When God Feels Far

By Sarah Morrison 
Staff Writer for The Daily Grace Co. 

I had a bad day. Well, it was a week. Maybe it’s actually been the past year. Or two. But on this particular day, unmet needs, unanswered prayers, disappointments, and an hour-long wait at a restaurant all intersected at a weird, chaotic four-way stop. I found myself in its dead center, unable to move, absolutely paralyzed by my emotions. I know it doesn’t sound like much had happened, but troubles multiply themselves, don’t they? Sorrows seem to compound a sort of greedy interest that builds on itself more and more.  

I found myself in a fit of tears that rocked through my whole body. I contorted like a pulled drawstring, barely breathing but muffling iterations of “why?” Why was God asking so much of me, how do I offer more sacrifices when nothing seems to be left? Why did it all have to hurt so much, and why did God feel so far? Not only far—why did it feel like He had tricked me? In those moments, the only answer I could muster was not “God is good” or “all things work together” or “it’ll be okay.” No, the only answer that my bones could muster was, “He isn’t here.” It felt like He’d turned His back or established a vendetta against me. 

In the work that my husband and I do, in the area of the country in which we do it, with the advances of the devil that we face regularly, I’ve found myself scooped out and hollowed like a deseeded melon. All I seem to have left is my widow’s mite rattling around in my chest like a child’s piggy bank. All I have, two pennies, echoing in an empty ribcage. Emptied of hope and joy and desire. Just two pennies. Just a little bit of faith. 

I don’t want this to come off as pitiful or pathetic. But you and me, we’re in this difficult life together. We’re in the hardships and the joys, peaks, and valleys together. The least I can do is testify honestly about the Lord, even when (especially when) life feels grim. And I boldly plod away and type these words because sometimes quips about things being alright in the end don’t suffice. Sometimes life is just hard, and there’s nothing to do but sit in it for a while. Sometimes it’s not comforting to hear Romans 8:28, or Philippians 4:13, or Psalm 23, because all the evidence that my broken, limited eyes can see testifies against them. All my tunnel vison can fixate on is lies. Sometimes those words don’t feel true, though my mind knows they are, and sometimes the only thing that does feel true is “Lord, how long will you forget me? Forever? How long will You hide Your face from me? How long will I store up anxious concerns within me, agony in my mind every day? How long will my enemy dominate me?” (Psalm 13:1-3).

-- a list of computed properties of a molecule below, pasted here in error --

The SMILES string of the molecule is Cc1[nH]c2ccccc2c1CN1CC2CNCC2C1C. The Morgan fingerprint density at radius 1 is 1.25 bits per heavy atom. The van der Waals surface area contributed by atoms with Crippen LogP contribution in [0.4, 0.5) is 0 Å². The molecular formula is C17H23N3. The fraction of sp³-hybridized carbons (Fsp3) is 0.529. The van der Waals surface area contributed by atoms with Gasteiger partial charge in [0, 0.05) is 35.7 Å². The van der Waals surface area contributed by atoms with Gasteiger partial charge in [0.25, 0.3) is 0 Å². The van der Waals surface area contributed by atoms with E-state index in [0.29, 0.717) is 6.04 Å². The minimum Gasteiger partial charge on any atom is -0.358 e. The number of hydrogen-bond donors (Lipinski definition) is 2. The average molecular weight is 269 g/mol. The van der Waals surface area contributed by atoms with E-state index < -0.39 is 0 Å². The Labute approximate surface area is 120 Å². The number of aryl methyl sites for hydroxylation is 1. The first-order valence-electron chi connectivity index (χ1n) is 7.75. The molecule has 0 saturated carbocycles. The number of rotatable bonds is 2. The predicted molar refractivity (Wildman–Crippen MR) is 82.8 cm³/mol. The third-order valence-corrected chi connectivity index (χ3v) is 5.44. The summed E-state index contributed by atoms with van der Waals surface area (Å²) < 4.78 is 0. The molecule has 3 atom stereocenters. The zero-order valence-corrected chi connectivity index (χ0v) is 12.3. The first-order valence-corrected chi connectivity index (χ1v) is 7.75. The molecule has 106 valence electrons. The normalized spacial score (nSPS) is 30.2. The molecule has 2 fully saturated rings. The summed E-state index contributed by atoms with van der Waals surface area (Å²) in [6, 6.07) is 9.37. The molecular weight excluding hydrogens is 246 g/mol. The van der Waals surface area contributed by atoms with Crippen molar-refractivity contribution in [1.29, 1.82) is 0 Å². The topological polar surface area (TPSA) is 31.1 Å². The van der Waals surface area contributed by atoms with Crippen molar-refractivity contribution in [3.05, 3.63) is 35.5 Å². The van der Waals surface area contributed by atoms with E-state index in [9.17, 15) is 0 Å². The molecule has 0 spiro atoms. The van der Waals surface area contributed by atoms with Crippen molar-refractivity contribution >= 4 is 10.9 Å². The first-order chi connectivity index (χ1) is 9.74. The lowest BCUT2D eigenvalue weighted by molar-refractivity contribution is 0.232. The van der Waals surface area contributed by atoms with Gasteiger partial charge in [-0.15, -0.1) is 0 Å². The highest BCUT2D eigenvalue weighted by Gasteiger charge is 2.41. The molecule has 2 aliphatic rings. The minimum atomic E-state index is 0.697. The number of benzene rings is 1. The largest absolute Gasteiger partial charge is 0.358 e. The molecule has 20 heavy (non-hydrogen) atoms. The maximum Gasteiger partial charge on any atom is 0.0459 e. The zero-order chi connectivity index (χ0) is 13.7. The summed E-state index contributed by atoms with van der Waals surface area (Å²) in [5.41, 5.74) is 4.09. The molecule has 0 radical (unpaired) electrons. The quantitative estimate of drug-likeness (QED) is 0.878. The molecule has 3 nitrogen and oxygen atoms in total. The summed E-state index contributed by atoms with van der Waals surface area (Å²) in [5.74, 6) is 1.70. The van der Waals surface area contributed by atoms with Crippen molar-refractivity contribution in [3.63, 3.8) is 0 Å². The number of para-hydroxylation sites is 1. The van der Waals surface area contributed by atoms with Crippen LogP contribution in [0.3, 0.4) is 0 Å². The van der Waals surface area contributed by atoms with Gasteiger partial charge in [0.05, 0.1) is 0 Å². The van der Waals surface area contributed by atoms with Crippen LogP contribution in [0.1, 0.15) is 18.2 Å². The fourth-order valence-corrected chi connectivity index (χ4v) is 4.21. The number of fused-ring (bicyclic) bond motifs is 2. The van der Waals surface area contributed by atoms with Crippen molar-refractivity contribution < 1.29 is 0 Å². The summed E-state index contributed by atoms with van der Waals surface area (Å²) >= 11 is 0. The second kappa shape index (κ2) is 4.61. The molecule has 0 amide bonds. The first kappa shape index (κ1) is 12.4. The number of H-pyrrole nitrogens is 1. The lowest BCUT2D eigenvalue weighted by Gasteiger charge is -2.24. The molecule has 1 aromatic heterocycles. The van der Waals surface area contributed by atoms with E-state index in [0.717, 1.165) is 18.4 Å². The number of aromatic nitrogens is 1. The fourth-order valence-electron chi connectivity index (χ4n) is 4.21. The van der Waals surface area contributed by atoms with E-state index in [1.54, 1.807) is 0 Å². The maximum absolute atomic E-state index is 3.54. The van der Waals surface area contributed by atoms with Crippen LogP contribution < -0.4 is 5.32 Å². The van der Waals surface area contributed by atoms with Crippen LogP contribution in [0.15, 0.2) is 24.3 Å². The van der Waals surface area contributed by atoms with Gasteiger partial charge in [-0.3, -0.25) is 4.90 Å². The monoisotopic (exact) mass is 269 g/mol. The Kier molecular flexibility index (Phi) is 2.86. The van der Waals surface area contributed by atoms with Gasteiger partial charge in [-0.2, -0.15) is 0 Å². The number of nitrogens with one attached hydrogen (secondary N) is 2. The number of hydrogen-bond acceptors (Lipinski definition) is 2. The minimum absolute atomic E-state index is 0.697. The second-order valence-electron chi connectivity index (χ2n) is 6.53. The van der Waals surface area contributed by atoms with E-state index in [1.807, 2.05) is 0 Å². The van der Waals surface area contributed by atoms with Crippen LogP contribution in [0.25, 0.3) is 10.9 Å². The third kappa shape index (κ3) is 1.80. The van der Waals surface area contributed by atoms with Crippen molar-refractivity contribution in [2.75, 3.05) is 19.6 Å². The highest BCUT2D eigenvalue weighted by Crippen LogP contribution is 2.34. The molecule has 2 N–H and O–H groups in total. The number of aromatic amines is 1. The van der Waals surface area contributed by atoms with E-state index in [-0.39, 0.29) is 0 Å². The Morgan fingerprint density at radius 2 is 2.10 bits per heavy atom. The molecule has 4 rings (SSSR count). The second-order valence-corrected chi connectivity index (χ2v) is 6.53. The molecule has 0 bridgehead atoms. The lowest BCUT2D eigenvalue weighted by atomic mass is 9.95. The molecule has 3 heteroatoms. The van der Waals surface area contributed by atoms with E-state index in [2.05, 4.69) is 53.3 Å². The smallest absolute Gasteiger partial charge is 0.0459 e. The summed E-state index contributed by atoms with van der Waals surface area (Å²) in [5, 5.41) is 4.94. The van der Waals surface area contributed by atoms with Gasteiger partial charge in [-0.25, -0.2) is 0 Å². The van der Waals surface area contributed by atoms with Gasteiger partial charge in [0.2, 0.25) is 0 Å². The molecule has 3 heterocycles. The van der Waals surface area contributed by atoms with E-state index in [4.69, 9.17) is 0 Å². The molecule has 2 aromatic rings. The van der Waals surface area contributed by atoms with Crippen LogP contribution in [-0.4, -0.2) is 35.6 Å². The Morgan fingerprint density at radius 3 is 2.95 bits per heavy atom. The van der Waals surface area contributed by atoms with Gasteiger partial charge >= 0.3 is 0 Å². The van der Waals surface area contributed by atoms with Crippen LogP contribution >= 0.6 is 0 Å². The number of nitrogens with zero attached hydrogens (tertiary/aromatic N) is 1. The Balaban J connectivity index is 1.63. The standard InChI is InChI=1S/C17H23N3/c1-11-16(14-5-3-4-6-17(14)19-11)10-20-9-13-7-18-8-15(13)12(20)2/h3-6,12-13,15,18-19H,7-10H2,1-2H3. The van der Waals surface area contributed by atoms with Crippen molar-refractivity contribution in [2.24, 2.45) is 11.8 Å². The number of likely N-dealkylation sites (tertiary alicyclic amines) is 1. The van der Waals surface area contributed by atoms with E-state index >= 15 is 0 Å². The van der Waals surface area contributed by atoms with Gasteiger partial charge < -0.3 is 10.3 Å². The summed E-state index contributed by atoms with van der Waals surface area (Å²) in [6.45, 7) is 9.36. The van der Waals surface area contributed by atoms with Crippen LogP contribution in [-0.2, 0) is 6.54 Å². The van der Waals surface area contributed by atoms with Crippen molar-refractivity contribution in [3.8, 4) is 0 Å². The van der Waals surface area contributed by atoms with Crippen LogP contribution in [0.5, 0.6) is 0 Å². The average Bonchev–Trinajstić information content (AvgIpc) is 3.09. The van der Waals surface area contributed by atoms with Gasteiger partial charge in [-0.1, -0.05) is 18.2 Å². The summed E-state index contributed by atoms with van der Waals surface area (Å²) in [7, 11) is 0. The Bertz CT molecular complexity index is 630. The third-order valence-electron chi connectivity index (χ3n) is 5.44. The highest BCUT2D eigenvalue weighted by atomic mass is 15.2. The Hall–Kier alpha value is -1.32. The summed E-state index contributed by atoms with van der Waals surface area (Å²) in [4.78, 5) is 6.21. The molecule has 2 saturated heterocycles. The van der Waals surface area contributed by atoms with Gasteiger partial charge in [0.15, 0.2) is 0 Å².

Even as I laid in bed, soaked in my own tears, I knew the Lord was good. And I knew He wasn’t tricking me, taunting me, or leading me off of a cliff to my death, but it sure felt like it. It leaves a sour taste on my tongue to admit that I felt so crushed by the One who saved me. But it does no one any good to ignore the fact that sometimes, more often than we’d ever care to admit, we wonder if God is for us. We wonder if God is leading us into traps and snares rather than protecting us from them. We wonder if the absurdities of life only are affecting us because everyone else seems to really have it all together amid their own trials. Life feels like a cruel joke.